After Nuclear-Test Threat, North Korea Exchanges Artillery Fire with South

South Korean marine amphibious assault vehicles arrive on the seashore during a joint landing exercise by U.S. and South Korean forces on Monday in Pohang. The two Koreas on Monday exchanged live fire across a disputed maritime border a day after Pyongyang warned it could carry out a new kind of nuclear test.
South Korean marine amphibious assault vehicles arrive on the seashore during a joint landing exercise by U.S. and South Korean forces on Monday in Pohang. The two Koreas on Monday exchanged live fire across a disputed maritime border a day after Pyongyang warned it could carry out a new kind of nuclear test. (Jung Yeon-Je/AFP/Getty Images)

North Korea exchanged artillery fire with the South on Monday, a day after it warned it could carry out a "new form of nuclear test," the New York Times reports.

The two Koreas each sent hundreds of artillery rounds across a disputed maritime sea boundary. South Korean officials said the artillery exchange did not hurt anyone. Still, the two countries have not had such a volatile sea episode since 2010 when the North shelled an inhabited South Korean island.

Pyongyang was frustrated with the rebuke it received on Thursday from U.N. Security Council members, Reuters reported. During a close-door session of the 15-nation body, individual members castigated the North for its test-firing earlier last week of two medium-range ballistic missiles.

"It is absolutely intolerable that the U.N. Security Council ... 'denounced' the Korean People's Army (KPA)'s self-defensive rocket launching drills and called them a 'violation of resolutions,'" the North Korean Foreign Ministry said in a statement carried by official regime media.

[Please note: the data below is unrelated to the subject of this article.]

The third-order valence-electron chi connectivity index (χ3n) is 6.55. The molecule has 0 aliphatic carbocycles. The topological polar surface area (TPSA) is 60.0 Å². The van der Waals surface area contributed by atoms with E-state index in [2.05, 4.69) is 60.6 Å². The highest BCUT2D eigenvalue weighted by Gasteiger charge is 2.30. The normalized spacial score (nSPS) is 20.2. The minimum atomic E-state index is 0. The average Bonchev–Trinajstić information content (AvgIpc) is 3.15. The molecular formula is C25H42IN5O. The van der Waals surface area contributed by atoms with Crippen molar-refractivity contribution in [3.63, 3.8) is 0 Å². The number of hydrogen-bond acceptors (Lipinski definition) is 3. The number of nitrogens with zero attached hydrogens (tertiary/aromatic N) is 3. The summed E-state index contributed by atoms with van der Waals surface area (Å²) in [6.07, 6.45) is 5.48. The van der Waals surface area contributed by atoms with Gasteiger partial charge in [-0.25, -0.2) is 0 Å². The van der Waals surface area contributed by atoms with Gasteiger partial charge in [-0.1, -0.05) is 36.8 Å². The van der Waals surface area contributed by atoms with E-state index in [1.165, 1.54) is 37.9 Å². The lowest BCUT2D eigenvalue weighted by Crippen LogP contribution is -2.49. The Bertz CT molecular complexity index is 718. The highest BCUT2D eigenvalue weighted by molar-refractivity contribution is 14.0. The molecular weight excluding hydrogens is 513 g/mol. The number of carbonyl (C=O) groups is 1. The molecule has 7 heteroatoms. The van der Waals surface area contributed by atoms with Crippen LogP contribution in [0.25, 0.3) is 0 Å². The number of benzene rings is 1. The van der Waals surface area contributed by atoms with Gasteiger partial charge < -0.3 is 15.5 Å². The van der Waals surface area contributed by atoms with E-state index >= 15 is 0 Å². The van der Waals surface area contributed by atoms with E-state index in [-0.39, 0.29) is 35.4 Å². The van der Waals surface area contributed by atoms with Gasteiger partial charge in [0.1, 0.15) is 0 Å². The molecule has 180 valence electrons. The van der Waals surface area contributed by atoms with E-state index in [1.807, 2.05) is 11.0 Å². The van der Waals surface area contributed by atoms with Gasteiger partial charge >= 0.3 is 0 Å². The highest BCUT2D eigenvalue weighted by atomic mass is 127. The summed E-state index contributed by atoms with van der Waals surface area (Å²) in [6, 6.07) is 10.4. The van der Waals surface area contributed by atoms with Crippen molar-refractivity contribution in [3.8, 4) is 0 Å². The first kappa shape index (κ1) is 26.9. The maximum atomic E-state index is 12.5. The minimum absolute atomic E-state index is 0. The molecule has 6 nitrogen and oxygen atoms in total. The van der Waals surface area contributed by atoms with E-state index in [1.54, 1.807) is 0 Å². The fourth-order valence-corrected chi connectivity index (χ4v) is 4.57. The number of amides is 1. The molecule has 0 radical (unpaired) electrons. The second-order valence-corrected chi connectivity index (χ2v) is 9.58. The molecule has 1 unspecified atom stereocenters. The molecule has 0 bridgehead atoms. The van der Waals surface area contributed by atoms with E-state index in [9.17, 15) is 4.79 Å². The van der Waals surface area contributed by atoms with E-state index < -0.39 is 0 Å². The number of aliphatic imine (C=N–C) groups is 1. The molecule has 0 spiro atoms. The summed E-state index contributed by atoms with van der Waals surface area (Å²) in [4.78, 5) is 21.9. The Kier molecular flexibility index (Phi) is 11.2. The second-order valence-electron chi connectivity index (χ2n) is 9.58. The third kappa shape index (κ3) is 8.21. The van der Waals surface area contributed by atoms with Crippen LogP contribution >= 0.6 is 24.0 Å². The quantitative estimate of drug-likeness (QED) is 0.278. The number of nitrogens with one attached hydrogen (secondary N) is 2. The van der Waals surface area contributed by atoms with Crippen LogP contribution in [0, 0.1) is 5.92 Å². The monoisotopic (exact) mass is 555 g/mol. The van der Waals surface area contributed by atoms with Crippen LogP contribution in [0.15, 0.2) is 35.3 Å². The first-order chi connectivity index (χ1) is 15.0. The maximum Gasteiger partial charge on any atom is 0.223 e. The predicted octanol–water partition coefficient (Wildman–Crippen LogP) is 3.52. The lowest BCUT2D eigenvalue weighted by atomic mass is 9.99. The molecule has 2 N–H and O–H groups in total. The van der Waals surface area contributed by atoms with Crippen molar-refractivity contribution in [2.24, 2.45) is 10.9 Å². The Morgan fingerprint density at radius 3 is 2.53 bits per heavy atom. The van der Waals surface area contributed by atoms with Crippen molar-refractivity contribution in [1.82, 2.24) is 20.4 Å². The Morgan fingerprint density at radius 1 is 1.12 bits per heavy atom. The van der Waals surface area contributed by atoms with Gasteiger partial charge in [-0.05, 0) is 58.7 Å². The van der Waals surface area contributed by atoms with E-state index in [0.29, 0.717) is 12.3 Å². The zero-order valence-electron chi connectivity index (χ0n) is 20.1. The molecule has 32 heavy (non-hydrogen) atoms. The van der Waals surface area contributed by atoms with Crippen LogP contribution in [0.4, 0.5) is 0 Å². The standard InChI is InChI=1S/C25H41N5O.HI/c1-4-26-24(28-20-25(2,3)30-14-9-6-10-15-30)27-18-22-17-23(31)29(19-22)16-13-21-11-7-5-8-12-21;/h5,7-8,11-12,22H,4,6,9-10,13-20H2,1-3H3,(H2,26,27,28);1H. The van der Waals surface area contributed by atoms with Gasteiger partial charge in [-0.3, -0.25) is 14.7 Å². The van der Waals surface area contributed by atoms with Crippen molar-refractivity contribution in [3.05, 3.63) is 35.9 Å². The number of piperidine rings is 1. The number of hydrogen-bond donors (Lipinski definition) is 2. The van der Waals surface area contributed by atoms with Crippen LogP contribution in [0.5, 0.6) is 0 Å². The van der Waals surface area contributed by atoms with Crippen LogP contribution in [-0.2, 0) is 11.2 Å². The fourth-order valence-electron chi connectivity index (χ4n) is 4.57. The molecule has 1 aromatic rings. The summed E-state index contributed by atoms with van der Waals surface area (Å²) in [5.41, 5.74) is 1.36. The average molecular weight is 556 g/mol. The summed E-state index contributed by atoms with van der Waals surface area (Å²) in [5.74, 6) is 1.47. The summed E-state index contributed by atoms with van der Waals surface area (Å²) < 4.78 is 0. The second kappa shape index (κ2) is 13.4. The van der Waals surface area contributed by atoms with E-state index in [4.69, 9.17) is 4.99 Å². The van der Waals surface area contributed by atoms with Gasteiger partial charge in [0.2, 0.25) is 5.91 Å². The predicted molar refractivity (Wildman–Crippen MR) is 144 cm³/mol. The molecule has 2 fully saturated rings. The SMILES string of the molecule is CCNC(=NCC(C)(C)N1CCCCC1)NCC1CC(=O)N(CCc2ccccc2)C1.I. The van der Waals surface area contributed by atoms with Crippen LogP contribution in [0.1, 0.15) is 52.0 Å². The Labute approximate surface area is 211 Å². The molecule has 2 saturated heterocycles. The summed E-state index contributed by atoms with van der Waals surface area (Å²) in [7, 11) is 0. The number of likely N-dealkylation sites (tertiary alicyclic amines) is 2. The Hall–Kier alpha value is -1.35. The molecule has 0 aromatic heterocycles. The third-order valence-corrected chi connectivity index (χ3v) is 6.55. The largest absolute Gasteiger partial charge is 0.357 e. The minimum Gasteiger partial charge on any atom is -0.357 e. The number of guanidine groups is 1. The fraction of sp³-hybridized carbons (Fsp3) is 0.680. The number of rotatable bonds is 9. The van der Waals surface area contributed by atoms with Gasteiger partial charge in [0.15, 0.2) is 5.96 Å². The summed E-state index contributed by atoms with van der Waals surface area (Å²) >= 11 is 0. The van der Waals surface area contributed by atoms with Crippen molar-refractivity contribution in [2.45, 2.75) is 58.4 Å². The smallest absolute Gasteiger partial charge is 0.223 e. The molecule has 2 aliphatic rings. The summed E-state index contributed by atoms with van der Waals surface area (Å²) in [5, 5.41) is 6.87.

The ministry warned that additional drills were in the offing and would involve "more diversified nuclear deterrence" that would be aimed at hitting longer range targets "with a variety of striking power."

"We would not rule out a new form of nuclear test for bolstering up our nuclear deterrence," the statement said.

The threat of a new kind of atomic test could mean the North is planning to blow up its first uranium-based nuclear device. While Pyongyang's first two underground atomic detonations used plutonium, independent analysis of the third test in 2013 could not determine whether it employed plutonium or highly enriched uranium.

Jeffrey Lewis of the James Martin Center for Nonproliferation Studies told the Wall Street Journal that Pyongyang's statement hints at the opening of a new phase in its nuclear testing program.

"The old way was that we thought of the North’s test as ‘atomic temper tantrums’ -- they’d do one-offs every few years to show us how angry they are," Lewis said. "But to me, it looks like they’re getting ready to do a lot of tests over the next few years."

March 31, 2014
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North Korea exchanged artillery fire with the South on Monday, a day after it warned it could carry out a "new form of nuclear test," the New York Times reports.